8 more cool ways to experience world-class birding in Ontario’s Southwest.

Looking for a birding experience that puts you right in the middle of the action? You’re in luck! Guided birding tours and banding stations offer hands-on experiences and access to local birding experts.

Guided tours

  • Long Point Eco-Adventures offers guided kayak tours of Big Creek, a deep channel into the Norfolk Sand Plain. Bordered by towering Sycamore and Black Walnut trees, the four-hour trip exploring this designated UNESCO World Biosphere Reserve delivers a one-of-a-kind experience. Bald Eagles, Red-tailed Hawks, Wood Ducks, Baltimore Orioles, Northern Cardinals, and many species of warblers are often seen while drifting quietly down the creek.
  • Long Point Tours offers half and full-day nature and birding safaris in a 24' Zodiac to the tip of Long Point, a National Wildlife Area recognized as a world-renowned refuge and stopover for thousands of migrating birds. The tour includes time at the Long Point Bird Observatory Research Station and an opportunity to interact with some of the organizations top researchers.

Love Birds

Banding stations

Another interesting experience for visitors is a stop at one of the many bird observatories and banding stations that are part of Canada’s South Coast Birding Trail. These facilities are open to the public and offer visitors a unique perspective into the important field research that is taking place within the region:

  • Long Point Bird Observatory - Founded in 1960, Long Point Bird Observatory (LPBO) was the first organization of its type in North America. During migration, banding demonstrations occur from 9:00 a.m. until noon daily, weather permitting. Want to see what type of experience awaits? Watch Rick Mercer at Long Point Bird Observatory.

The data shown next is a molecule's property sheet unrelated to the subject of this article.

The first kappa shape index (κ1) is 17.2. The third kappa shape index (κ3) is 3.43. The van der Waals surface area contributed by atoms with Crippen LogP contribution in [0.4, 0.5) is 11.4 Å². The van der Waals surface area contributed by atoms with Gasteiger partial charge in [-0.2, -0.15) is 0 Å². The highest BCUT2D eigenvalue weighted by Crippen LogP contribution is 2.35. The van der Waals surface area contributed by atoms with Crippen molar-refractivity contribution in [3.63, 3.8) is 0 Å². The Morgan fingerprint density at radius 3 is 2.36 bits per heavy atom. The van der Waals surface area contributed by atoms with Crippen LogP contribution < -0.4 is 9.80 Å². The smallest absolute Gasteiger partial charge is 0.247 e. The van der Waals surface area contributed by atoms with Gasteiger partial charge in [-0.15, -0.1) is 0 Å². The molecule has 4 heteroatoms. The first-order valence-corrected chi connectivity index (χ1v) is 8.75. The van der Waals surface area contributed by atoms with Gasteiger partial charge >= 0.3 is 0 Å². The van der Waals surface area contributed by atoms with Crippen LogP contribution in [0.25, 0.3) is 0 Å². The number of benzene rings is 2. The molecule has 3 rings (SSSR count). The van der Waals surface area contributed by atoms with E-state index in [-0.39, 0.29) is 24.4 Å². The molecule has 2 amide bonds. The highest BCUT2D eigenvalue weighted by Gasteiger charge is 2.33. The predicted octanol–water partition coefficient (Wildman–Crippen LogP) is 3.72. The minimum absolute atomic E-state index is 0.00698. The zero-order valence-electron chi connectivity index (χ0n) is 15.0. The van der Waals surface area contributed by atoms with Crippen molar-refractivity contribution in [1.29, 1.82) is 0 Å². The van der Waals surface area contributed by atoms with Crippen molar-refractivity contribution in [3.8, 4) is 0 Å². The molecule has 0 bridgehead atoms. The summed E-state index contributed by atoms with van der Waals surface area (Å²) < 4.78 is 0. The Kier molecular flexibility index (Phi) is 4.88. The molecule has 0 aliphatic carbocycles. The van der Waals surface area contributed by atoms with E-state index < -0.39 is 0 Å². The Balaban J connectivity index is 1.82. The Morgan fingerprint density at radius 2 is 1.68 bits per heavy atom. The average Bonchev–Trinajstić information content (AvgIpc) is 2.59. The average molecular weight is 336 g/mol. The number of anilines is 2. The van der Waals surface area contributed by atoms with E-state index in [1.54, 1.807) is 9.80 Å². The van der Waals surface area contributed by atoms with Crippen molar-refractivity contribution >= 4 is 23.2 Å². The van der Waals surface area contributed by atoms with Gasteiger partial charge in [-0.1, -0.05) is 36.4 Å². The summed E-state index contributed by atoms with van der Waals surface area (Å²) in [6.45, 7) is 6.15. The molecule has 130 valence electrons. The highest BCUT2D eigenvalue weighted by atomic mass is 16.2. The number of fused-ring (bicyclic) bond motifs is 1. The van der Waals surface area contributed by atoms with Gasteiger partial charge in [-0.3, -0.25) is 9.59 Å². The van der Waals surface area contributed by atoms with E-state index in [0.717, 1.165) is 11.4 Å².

• Bird Studies Canada’s National Headquarters and Research Centre – Bird Studies Canada’s National Headquarters and Research Centre in Port Rowan provides habitat for a number of species and offers visitors walking trails, an observation deck, interpretive displays and special events such as fall migration and owl banding.
  • Holiday Beach Migration Observatory - Holiday Beach is ranked as the top hawk watching site in Canada by Audubon Magazine, and the third best in all of North America. The large wooden observation tower located within the Holiday Beach Conservation Area makes it easy to see why.
  • Ruthven Park Banding Station – The banding station at this National Historic Site operates daily from the beginning of April until early June, and from early September to early November. Typically, migration monitoring and bird banding runs from sunrise until about noon.
  • Rock Point Provincial Park Banding Station – The banding station at this provincial park operates from April 15 to June 1 from sunrise until 6 hours later, from August 15 to September 1 from sunrise until 10 a.m. and from September 1 to November 4 from sunrise until 6 hours later.
  • Jack Miner Bird Sanctuary - Jack Miner was one of the first conservationists to determine the migratory paths of birds and founded the Jack Miner Bird Sanctuary in 1904. Today, the sanctuary offers visitors a unique opportunity to hand-feed geese and ducks, see peacocks, exotic pheasants, wild turkeys and tundra swans, and learn about the local wildlife of Essex County.